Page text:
What is a Comprehensive Marketing Plan?

Entrepreneurs and business owners know they need a comprehensive marketing plan, unfortunately, most entrepreneurs and business owners do not have a degree in modern day marketing. Not everyone knows how to create a marketing plan or where to start. Especially when you have a business to run.

For those that don’t know, there are two basic steps: finding your unique business story and defining your target audience.

We can help create a comprehensive marketing plan, and then take that plan to market. To make sure you’re targeting the right clients, to make your advertising dollars more efficient.

We’ll be able to help you determine that best places to advertise, the best options for marketing, the best way to reach your target demographics and what your marketing dollars will get you in that market.

We can provide the tools you need to fulfill that marketing plan; Graphic Design, Digital Marketing, Media Buying, Website Design and Development and peace of mind knowing that we care about the results of your marketing. We’ll be right beside you the entire way, celebrating your success and learning from our hurdles.

Here’s a few things to consider when starting on a marketing plan:

What is it that makes your business unique? Why is that story worth sharing?

There is something unique about your business that sets you apart from the rest. There are clients waiting to hear from you, to see what you have to offer, and to know how your product or service will change the way they do business or, possibly change their daily home life.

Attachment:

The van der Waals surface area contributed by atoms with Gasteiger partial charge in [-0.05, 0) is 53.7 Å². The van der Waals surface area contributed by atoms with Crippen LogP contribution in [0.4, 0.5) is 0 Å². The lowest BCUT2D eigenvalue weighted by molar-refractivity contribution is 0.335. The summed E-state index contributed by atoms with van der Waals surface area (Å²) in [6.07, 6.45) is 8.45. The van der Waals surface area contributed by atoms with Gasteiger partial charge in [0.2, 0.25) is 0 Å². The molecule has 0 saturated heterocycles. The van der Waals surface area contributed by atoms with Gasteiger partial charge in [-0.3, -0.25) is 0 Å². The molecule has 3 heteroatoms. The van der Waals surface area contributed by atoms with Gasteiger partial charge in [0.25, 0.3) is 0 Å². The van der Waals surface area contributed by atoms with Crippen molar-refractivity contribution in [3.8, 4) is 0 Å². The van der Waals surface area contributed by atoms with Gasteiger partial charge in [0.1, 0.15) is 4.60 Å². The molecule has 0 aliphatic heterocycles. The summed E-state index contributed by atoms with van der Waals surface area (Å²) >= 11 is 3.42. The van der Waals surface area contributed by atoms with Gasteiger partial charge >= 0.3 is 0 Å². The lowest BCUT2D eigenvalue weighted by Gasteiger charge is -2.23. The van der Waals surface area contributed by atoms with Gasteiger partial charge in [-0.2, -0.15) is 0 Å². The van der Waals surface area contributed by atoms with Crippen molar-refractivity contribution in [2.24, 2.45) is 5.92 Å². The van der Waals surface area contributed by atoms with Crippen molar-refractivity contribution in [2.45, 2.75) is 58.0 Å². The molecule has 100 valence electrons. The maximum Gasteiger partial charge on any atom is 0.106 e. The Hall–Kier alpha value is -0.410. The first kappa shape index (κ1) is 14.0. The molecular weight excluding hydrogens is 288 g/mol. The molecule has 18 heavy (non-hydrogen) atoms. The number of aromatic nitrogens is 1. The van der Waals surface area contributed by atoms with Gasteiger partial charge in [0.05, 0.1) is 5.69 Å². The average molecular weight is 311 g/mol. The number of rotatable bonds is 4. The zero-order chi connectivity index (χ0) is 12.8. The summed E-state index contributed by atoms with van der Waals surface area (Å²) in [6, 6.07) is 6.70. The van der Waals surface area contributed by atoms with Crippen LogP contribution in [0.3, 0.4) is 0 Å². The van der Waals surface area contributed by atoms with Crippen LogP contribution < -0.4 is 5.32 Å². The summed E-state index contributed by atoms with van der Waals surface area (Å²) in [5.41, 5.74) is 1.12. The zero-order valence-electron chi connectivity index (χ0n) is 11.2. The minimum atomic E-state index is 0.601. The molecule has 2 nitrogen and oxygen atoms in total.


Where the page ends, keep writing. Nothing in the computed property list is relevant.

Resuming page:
What is that special something that will make your ideal customer know your products or services were made just for them? This is your unique message and position in the marketplace. This message answers the question — “why you?” — and includes such message attributes as:

  • Your background, education, training, or experience you and your team bring to the table.
  • Detailed and unique processes you’ve created to serve your clients, proprietary information that sets you above the rest.
  • Specific talents and skill sets that set you apart from competitors.
  • A new, impressive solution to a common problem that you and your team have developed.
  • Something your business does or offers that’s hard or impossible to imitate/replicate.

With those ideas answered, you can start planning for how you’re going to utilize your unique message to best connect with your target audience — and ultimately increase revenue.

Here’s what is NOT a unique story, and what does not set you apart:

  • The Best Customer service –
    • Every business we help create a go-to-market strategy for, says this when asked, “what sets you apart?”
  • Timeliness, Fast, Speedy, etc. –
    • While this is a great quality to have in a business – like excellent customer service – it’s not part of your unique story.
  • Affordable, Cheap, Best Prices –
    • Yes, potential clients are always looking for an affordable service, but the market will dictate what prices are acceptable, and which are not. Again, this is a great attribute to have, but it’s not what makes your business special.

Defining your target audience. Who is your ideal customer?